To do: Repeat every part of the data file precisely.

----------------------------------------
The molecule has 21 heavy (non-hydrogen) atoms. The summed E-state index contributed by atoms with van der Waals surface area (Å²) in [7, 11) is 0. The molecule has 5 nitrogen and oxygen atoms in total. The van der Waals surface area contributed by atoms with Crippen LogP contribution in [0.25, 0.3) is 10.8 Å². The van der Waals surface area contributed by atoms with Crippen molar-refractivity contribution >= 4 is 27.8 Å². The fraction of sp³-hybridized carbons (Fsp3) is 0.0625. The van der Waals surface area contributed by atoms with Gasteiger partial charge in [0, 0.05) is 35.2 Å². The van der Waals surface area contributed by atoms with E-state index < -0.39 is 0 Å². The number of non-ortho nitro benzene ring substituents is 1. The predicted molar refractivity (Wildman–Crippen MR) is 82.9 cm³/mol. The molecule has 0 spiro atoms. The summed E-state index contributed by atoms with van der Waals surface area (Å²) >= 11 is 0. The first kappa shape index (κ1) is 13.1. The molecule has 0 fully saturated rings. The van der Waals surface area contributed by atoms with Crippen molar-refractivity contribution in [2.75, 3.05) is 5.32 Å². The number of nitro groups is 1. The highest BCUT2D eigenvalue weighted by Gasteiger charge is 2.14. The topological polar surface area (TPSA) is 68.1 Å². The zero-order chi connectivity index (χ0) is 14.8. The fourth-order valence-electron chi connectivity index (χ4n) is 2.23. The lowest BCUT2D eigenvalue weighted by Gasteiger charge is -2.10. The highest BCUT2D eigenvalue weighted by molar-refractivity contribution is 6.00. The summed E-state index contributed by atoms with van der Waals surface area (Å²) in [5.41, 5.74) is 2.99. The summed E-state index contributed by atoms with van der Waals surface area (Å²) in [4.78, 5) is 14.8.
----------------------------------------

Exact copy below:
The molecule has 21 heavy (non-hydrogen) atoms. The summed E-state index contributed by atoms with van der Waals surface area (Å²) in [7, 11) is 0. The molecule has 5 nitrogen and oxygen atoms in total. The van der Waals surface area contributed by atoms with Crippen LogP contribution in [0.25, 0.3) is 10.8 Å². The van der Waals surface area contributed by atoms with Crippen molar-refractivity contribution >= 4 is 27.8 Å². The fraction of sp³-hybridized carbons (Fsp3) is 0.0625. The van der Waals surface area contributed by atoms with Gasteiger partial charge in [0, 0.05) is 35.2 Å². The van der Waals surface area contributed by atoms with E-state index < -0.39 is 0 Å². The number of non-ortho nitro benzene ring substituents is 1. The predicted molar refractivity (Wildman–Crippen MR) is 82.9 cm³/mol. The molecule has 0 spiro atoms. The summed E-state index contributed by atoms with van der Waals surface area (Å²) >= 11 is 0. The first kappa shape index (κ1) is 13.1. The molecule has 0 fully saturated rings. The van der Waals surface area contributed by atoms with Crippen molar-refractivity contribution in [2.75, 3.05) is 5.32 Å². The number of nitro groups is 1. The highest BCUT2D eigenvalue weighted by Gasteiger charge is 2.14. The topological polar surface area (TPSA) is 68.1 Å². The zero-order chi connectivity index (χ0) is 14.8. The fourth-order valence-electron chi connectivity index (χ4n) is 2.23. The lowest BCUT2D eigenvalue weighted by Gasteiger charge is -2.10. The highest BCUT2D eigenvalue weighted by molar-refractivity contribution is 6.00. The summed E-state index contributed by atoms with van der Waals surface area (Å²) in [5.41, 5.74) is 2.99. The summed E-state index contributed by atoms with van der Waals surface area (Å²) in [4.78, 5) is 14.8.